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      Potential use cases for the development of an electronic health facility registry in Nigeria: Key informant’s perspectives

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          Abstract

          Background: Master facility lists (MFL) maintain an important standard (unique identifier) in country health information systems that will aid integration and interoperability of multiple health facility based data sources. However, this standard is not readily available in several low and middle income countries where reliable data is most needed for efficient planning. The World Health Organization in 2012 drew up guidelines for the creation of MFLs in countries but this guideline still requires domestication and process modeling for each country adopting it. Nigeria in 2013 published a paper-based MFL directory which it hopes to migrate to an electronic MFL registry for use across the country. Objective: To identify the use cases of importance in the development of an electronic health facility registry to manage the MFL compiled in Nigeria. Methods: Potential use cases for the health facility registry were identified through consultations with key informants at the Federal Ministry of Health. These will serve as input into an electronic MFL registry development effort. Results: The use cases identified include: new health facility is created, update of status of health facility, close-out, relocation, new information available, delete and management of multi-branch health facility. Conclusion: Development of an application for the management of MFLs requires proper architectural analysis of the manifestations that can befall a health facility through its lifecycle. A MFL electronic registry will be invaluable to manage health facility data and will aid the integration and interoperability of health facility information systems.

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          Most cited references 2

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          What systems are essential to achieving the sustainable development goals and what will it take to marshal them?

          The sustainable development goal (SDG) for health is linked to 67 indicators, eight times more than their predecessor, the Millenium Development Goals. In many low- and middle-income countries (LMICs), the information infrastructure is not yet able to collect and use the data needed for the indicators. As they seek to be responsive to the SDG agenda, LMICs must not lose sight of their local data needs; they should be cautious about embracing untested electronic technologies for data collection, analysis, and use; carefully balance the care provision and data collection responsibilities of care providers; and use evidence of what works in strengthening their health information systems (HIS). While attending to these concerns, countries can look for instances in which SDG indicators are in sync with their own HIS goals.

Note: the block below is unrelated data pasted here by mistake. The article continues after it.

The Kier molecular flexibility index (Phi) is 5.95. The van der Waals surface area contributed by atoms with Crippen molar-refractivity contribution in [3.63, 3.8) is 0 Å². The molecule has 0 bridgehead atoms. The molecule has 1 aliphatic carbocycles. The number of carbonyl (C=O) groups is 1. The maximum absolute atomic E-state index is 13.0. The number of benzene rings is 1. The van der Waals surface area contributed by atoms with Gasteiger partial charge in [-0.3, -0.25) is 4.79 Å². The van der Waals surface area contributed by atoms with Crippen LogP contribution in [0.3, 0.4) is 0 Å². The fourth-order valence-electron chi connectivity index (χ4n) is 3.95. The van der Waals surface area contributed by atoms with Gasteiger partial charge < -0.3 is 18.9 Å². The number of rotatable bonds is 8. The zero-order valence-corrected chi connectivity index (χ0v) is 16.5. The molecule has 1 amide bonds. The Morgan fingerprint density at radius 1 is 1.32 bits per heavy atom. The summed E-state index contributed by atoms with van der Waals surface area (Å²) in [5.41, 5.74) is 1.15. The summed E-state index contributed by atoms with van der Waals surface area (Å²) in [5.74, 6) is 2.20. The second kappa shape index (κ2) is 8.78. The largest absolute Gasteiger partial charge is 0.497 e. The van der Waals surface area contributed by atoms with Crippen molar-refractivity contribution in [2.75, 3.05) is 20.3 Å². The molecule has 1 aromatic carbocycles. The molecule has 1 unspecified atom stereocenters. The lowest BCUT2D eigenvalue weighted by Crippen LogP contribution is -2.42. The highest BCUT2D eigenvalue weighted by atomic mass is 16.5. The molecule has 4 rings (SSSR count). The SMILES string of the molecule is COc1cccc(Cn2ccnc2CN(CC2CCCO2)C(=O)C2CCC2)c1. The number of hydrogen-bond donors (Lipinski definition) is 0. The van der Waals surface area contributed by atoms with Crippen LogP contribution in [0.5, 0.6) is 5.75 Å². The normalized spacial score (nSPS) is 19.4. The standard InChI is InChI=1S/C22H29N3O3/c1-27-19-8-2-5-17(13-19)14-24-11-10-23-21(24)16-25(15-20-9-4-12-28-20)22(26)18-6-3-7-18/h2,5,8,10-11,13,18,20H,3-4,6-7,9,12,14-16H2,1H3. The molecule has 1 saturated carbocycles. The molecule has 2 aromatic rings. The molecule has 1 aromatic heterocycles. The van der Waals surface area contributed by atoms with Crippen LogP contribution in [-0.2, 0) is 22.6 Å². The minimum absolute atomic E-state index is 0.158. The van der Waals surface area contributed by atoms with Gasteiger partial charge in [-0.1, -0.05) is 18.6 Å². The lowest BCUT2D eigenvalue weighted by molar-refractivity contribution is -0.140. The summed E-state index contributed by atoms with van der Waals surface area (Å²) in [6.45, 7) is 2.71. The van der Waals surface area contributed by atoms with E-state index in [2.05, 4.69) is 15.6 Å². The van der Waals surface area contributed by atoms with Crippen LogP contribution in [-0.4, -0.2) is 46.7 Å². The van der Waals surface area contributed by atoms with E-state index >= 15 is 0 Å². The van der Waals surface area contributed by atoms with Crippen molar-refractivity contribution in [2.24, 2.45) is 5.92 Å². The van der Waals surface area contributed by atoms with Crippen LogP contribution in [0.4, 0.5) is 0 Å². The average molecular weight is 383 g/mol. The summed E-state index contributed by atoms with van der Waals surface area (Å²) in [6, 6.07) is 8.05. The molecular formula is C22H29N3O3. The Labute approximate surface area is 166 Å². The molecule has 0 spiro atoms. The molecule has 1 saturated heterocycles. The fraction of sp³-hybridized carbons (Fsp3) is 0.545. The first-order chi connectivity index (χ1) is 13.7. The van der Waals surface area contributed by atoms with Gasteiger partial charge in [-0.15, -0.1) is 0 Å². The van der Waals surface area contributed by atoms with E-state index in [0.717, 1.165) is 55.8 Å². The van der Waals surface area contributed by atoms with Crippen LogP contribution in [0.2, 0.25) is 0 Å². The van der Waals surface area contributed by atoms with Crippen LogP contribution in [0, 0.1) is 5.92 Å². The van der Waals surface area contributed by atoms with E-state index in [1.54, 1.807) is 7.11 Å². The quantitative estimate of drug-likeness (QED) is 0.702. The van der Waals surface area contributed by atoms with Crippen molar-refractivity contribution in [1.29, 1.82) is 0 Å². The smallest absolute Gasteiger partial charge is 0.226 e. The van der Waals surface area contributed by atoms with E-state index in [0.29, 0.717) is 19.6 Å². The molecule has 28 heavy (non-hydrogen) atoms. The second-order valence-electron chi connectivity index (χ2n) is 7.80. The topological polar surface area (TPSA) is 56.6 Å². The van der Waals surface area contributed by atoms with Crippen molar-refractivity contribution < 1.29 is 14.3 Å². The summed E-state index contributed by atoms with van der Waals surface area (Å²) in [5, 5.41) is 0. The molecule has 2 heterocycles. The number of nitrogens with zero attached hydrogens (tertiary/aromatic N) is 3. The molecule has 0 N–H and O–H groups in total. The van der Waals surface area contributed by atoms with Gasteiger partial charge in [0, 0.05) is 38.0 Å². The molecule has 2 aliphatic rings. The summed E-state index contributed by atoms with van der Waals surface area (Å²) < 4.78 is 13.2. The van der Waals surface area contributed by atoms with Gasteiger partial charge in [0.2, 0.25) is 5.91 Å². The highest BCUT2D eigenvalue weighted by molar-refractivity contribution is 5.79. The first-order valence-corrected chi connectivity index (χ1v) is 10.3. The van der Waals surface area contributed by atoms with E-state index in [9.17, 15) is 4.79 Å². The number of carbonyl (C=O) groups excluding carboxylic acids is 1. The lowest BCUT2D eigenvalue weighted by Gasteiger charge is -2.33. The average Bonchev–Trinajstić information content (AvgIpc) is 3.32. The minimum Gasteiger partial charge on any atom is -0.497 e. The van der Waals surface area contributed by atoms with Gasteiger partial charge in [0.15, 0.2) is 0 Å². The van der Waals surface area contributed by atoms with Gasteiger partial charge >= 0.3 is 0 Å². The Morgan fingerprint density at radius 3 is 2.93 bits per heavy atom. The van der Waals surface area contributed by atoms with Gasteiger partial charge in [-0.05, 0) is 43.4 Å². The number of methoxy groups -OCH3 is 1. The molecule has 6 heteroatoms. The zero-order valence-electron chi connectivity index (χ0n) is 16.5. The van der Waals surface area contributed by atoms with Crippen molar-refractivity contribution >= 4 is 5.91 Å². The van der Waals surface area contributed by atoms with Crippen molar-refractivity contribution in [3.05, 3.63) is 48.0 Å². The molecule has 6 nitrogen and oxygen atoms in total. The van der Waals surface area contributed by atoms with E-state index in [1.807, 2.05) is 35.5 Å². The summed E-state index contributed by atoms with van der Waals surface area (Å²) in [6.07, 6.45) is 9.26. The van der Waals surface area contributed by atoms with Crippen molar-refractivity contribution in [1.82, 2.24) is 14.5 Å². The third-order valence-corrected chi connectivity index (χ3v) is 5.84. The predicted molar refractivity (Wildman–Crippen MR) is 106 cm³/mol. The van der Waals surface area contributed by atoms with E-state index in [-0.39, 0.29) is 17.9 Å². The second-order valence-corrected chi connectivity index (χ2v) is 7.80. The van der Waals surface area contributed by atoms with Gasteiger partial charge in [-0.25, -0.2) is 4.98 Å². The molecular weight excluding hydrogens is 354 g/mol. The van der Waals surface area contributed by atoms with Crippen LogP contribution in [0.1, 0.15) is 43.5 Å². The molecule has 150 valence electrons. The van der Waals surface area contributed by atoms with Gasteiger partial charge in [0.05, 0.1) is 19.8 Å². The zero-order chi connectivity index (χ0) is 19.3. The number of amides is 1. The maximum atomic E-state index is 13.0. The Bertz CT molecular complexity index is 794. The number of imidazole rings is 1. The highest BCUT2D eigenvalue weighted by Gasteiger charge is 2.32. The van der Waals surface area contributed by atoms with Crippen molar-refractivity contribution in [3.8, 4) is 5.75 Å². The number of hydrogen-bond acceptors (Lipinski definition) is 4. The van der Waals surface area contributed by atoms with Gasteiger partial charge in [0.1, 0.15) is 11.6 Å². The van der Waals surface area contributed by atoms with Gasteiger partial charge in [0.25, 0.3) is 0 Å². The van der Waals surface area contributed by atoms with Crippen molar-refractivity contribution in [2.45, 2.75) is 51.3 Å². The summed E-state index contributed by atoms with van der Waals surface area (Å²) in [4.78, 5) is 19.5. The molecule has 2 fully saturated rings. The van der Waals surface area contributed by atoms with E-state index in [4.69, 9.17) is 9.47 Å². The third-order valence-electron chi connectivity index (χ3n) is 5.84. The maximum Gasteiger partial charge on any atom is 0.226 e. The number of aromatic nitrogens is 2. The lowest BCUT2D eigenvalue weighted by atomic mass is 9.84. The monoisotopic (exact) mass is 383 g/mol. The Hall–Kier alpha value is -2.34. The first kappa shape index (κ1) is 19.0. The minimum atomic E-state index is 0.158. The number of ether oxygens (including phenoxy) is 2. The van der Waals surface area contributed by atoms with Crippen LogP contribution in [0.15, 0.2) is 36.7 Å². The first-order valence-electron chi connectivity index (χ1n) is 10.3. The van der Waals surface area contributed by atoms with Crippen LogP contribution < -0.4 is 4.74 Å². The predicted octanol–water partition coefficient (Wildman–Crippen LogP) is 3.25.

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            Investing in health information management: The right people, in the right place, at the right time.

            To describe the process adopted to review the academic curriculum for training health information management professionals in Nigeria.
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              Author and article information

              Journal
              Online J Public Health Inform
              Online J Public Health Inform
              OJPHI
              Online Journal of Public Health Informatics
              University of Illinois at Chicago Library
              1947-2579
              15 September 2016
              2016
              : 8
              : 2
              Affiliations
              [1 ]Viable Knowledge Masters, Abuja, Nigeria
              [2 ]Demography and Population Studies Program, Schools of Public Health and Social Sciences, University of the Witwatersrand, Johannesburg, South Africa
              [3 ]Department of Health Planning, Research and Statistics, Federal Ministry of Health, Abuja, Nigeria
              Author notes
              Correspondence: Email- sesmak@ 123456gmail.com
              Article
              ojphi-08-e191
              10.5210/ojphi.v8i2.6350
              5266756
              This is an Open Access article. Authors own copyright of their articles appearing in the Journal of Public Health Informatics. Readers may copy articles without permission of the copyright owner(s), as long as the author and OJPHI are acknowledged in the copy and the copy is used for educational, not-for-profit purposes.
              Categories
              Research Article

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